You need to create a story around LibreOffice; mission, vision, goals. Making interest/vivid to read. Not something like this Of course you may point to it, and they topic should be addressed in someway. But make it more attractive. I found they whole map thing: quite insightful. About where software is developed/ licensed. And no don't dump a link of youtube on they page or link to they slides. But write it out in blog posts.

However that's more a formal/legal description. Like say a Journalist/Marketing; not a lawyer . Where do you stand for. What do you want to archive. What do you want to convey. As F(L)OSS in general and LibreOffice in specific. This is part of the business plan/ marketing plan/ marketing communication plan from TDF.  The ideals should be compatible with they vision of the eco-system partners

So not something sleepy to read like this: How abstract and dead can you make it. Where is the enthusiasm/ pride. Really interested how they -  at Ubuntu - would define say they mission of say a local football club. If they would write it like this, would you become a member? It read a bit like technical manual/ specification sheet. A prefer more they Apple product story telling.  Vivaldi community/ about communication is already a lot better.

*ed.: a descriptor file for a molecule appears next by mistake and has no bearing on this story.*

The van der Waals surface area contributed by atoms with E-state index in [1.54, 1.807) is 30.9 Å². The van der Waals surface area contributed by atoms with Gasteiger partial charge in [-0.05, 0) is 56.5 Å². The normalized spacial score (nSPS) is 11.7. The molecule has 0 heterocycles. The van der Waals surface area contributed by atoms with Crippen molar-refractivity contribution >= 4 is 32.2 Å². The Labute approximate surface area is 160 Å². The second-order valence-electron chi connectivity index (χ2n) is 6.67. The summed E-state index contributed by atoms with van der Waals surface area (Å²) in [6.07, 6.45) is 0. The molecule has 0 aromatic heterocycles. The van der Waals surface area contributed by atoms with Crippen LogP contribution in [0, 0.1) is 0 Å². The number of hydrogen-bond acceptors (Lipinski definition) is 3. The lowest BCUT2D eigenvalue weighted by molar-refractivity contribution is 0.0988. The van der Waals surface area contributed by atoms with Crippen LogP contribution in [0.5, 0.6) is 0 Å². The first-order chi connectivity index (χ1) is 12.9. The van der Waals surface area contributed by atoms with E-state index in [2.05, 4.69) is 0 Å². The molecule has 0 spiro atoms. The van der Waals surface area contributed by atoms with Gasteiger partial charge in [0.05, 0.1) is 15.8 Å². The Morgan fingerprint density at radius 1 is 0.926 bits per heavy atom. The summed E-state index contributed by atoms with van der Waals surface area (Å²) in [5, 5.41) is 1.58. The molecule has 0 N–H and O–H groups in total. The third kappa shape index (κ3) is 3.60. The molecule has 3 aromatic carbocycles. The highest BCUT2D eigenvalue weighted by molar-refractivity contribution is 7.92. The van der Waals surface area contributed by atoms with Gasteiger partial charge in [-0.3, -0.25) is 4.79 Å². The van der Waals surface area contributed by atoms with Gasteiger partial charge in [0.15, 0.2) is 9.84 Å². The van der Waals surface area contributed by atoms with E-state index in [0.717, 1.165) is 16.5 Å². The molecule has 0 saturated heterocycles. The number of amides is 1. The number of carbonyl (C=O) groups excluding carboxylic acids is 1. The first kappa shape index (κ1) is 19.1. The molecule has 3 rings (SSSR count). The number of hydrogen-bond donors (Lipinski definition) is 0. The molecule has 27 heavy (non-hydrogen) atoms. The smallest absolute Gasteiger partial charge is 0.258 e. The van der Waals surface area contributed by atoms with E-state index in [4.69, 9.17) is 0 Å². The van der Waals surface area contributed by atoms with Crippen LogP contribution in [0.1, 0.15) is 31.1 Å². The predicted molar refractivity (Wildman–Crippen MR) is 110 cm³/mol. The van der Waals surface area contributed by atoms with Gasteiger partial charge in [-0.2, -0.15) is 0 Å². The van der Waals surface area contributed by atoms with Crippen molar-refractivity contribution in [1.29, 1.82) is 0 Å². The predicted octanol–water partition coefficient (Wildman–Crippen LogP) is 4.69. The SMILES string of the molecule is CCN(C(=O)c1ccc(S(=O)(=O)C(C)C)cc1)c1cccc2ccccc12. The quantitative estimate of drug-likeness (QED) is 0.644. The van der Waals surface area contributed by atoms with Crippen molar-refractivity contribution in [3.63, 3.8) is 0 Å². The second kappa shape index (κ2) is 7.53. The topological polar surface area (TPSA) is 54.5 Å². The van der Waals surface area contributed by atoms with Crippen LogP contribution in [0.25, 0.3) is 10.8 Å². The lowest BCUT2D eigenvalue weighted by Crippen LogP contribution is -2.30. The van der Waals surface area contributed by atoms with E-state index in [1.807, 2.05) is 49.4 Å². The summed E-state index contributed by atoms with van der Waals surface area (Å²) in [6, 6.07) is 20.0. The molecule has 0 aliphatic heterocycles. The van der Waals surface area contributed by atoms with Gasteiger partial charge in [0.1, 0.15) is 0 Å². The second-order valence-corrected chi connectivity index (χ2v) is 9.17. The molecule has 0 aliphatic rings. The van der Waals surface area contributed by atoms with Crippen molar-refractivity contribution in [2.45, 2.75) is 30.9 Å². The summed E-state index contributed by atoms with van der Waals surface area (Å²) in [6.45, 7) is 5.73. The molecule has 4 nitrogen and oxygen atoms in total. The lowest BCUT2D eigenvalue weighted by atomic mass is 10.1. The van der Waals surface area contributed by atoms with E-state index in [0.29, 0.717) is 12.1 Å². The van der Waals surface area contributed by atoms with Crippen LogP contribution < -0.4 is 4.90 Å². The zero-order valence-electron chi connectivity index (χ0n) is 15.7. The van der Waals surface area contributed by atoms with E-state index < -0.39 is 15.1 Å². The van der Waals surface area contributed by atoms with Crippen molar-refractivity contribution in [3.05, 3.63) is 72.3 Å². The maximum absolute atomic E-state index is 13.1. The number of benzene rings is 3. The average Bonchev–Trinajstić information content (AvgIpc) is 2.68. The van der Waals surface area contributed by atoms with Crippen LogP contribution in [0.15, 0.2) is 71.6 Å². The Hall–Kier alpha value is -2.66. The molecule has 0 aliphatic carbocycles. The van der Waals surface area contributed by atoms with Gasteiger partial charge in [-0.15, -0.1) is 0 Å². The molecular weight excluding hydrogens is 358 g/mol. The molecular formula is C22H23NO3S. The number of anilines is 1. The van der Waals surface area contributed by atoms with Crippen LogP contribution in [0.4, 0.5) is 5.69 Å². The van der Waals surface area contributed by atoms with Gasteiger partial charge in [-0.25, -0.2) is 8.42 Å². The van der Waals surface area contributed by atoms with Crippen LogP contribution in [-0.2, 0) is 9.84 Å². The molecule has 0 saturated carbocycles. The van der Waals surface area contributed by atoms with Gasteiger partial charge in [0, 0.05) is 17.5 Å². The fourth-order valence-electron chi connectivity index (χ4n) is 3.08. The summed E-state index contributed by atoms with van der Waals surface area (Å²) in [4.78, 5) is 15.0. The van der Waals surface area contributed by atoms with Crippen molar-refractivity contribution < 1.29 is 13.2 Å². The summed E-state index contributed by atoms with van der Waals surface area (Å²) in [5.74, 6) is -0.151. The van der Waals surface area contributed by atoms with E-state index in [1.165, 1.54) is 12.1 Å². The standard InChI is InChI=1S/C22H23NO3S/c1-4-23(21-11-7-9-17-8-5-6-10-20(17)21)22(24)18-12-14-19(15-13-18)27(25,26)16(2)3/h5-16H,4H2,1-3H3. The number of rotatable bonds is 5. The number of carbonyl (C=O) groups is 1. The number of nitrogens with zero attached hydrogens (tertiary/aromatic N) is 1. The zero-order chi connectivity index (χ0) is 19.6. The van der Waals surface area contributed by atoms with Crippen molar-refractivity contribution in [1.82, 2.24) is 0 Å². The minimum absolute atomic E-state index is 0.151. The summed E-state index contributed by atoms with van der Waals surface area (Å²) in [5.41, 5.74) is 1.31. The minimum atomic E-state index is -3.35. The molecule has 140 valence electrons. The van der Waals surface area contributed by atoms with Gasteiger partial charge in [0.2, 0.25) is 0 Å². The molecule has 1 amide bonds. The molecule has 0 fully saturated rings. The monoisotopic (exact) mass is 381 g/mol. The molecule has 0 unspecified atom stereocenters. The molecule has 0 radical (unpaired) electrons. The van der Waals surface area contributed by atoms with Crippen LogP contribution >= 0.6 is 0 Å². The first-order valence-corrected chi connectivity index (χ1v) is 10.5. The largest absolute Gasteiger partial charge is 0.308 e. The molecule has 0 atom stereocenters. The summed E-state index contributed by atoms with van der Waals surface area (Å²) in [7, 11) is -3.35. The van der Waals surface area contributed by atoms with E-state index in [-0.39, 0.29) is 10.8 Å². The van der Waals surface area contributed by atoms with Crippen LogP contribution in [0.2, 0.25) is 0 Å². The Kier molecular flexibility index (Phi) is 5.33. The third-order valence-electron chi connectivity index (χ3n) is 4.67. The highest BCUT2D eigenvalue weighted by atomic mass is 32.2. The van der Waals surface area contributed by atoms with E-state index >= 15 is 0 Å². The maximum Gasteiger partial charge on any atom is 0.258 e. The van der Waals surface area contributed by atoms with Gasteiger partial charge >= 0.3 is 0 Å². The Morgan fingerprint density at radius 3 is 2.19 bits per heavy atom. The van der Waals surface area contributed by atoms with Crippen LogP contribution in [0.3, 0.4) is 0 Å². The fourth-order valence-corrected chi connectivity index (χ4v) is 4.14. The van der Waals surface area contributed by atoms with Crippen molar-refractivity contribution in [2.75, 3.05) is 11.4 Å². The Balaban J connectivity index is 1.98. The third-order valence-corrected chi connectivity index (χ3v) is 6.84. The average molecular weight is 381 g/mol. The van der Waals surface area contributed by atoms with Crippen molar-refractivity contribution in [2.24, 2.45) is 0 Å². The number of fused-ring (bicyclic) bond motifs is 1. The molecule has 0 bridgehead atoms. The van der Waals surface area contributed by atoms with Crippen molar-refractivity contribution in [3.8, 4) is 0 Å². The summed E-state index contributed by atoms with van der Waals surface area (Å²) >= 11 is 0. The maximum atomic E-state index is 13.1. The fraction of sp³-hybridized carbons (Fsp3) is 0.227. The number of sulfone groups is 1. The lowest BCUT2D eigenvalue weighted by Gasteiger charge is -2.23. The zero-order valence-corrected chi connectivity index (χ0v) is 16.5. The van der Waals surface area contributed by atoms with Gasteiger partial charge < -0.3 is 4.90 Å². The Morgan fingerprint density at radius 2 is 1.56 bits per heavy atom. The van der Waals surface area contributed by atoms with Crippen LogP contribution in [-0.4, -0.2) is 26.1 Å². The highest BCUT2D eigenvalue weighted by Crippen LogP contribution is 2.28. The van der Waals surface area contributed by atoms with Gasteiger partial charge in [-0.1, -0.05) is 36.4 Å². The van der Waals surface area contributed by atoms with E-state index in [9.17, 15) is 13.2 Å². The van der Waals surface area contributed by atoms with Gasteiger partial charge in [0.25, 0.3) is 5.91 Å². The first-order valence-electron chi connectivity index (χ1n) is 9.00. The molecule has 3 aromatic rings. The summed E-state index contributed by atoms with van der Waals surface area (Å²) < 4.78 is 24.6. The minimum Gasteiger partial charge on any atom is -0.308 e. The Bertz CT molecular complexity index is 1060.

Op 27-7-2020 om 10:02 schreef Mike Saunders:
Hi Andreas,

On 25/07/2020 09:58, Andreas Mantke wrote:
for those who complains about LibreOffice campains stating free (like
free beer), here is a current example from the official LibreOffice account:
This is actually an image from an older campaign, before we started to
reduce usage of the word "free". The reason I reused the image there was
because there was a flurry of tweets around Microsoft's subscription
models, and people asking about alternatives. So I quickly dug out that

In general, I have cut back on promoting the "free as in beer" messaging
on social media. Still, it can be very useful for some targeted
messaging, such as showing OpenOffice users that there's a much more
up-to-date alternative. I tried doing this without any mention of
"free", but kept getting the same response: "Yeah, but is LibreOffice
free like OpenOffice"?

And, of course, "office software available for use by anyone free of
charge" is part of our statutes.

But I agree that constantly emphasising the "free as in beer" part is
counter-productive to the project as a whole. I spend more time now
engaging in discussions to highlight that the software isn't made for
free, and focusing on LO in terms of the community rather than just the
end-result product.